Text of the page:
Sen. Marco Rubio (R-Fla.) said Sunday that federal databases meant to track potential terrorists are riddled with inaccuracies, as the Republican presidential candidate sought to defend his Thursday vote against a Senate measure that sought to deny people in these databases the right to purchase guns.
Democrats introduced the measure in response to the mass shooting in San Bernardino, California, that left 14 people dead. All but one Republican senator voted against it. President Barack Obama on Saturday said it's "insane" that people on the federal government's no-fly list could legally purchase guns. "If you're too dangerous to board a plane, you're too dangerous, by definition, to buy a gun," Obama said.
But in defending their move to defeat the measure, Republicans have renewed widely held concerns that the federal government's various lists are too broad and have ensnared potentially hundreds of thousands of otherwise innocent Americans who have no connection to terrorism.
"A majority of the people on the no-fly list are oftentimes people that basically just have the same name as somebody else, who don't belong on the no-fly list," Rubio said during a televised interview on CNN. "These are everyday Americans that have nothing to do with terrorism, they wind up on the no-fly list, there is no due process or any way to get your name removed from it in a timely fashion, and now they're having their Second Amendment right being impeded upon."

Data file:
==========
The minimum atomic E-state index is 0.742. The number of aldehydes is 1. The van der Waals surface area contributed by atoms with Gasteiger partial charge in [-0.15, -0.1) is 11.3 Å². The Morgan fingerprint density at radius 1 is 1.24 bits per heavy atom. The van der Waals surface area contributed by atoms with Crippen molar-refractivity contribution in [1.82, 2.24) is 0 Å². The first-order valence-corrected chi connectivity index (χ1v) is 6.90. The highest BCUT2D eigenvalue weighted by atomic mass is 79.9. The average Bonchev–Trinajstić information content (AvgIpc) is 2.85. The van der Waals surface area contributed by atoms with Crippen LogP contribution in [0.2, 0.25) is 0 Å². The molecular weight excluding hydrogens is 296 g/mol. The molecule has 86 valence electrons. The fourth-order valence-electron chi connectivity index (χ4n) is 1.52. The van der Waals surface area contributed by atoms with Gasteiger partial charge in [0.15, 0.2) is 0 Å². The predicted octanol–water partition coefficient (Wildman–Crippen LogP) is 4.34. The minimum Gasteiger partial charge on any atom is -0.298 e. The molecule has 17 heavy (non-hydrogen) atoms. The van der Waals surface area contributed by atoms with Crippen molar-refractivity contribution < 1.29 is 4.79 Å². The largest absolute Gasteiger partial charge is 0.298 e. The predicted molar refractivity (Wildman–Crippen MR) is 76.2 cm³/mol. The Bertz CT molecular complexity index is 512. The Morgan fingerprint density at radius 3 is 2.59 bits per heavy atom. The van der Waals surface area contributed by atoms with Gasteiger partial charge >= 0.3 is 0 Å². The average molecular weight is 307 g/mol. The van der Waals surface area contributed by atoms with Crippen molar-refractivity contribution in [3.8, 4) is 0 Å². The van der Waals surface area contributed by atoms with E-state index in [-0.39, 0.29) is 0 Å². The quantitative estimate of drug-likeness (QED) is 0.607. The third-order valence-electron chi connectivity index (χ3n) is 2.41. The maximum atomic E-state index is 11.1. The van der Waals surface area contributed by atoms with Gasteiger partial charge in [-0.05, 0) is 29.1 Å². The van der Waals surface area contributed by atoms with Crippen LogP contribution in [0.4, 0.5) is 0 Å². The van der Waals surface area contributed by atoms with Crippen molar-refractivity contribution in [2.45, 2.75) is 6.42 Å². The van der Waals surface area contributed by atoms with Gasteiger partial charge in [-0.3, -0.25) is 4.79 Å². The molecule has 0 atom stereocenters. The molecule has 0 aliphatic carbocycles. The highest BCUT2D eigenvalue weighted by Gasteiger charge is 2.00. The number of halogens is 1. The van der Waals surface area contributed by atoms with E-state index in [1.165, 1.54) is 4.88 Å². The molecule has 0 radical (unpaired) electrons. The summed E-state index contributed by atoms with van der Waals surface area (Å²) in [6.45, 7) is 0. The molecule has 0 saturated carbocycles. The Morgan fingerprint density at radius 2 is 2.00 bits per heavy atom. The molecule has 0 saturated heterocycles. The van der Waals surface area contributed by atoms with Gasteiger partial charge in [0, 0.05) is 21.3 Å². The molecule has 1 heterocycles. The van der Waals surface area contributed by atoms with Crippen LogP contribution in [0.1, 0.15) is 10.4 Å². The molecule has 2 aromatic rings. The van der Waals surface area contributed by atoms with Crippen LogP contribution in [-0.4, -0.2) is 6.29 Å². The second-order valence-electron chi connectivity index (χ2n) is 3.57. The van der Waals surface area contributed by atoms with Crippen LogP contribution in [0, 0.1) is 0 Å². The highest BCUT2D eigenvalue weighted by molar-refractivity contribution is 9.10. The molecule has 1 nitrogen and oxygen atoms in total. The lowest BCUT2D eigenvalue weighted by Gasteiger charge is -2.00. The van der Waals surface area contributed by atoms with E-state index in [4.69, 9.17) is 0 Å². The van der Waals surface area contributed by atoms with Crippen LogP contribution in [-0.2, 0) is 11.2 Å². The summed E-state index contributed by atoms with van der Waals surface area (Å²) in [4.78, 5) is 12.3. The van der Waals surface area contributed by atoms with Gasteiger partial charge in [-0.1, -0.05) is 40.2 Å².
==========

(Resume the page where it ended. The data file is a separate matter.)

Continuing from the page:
It's not clear whether national Republicans, such as Rubio, intend to clamp down on the federal government's reliance on databases such as the no-fly list, or whether they intend to now make it easier for wrongly suspected Americans to get their names removed from these lists.
Rubio said the federal government's various terrorism-related watch lists contain "a significant number of errors."
"If these were perfect lists that would be one thing," Rubio said, "but there are over 700,000 Americans on some watch list or another that would all be captured under this amendment the Democrats offered, and that's the problem."
Rubio added, "There aren't 700,000 terrorists operating in America openly on watch lists. They include vast numbers of Americans who have names similar to someone we're looking for. Sometimes you're only on that list because the FBI wants to talk to you about someone you know, not because you're a suspect."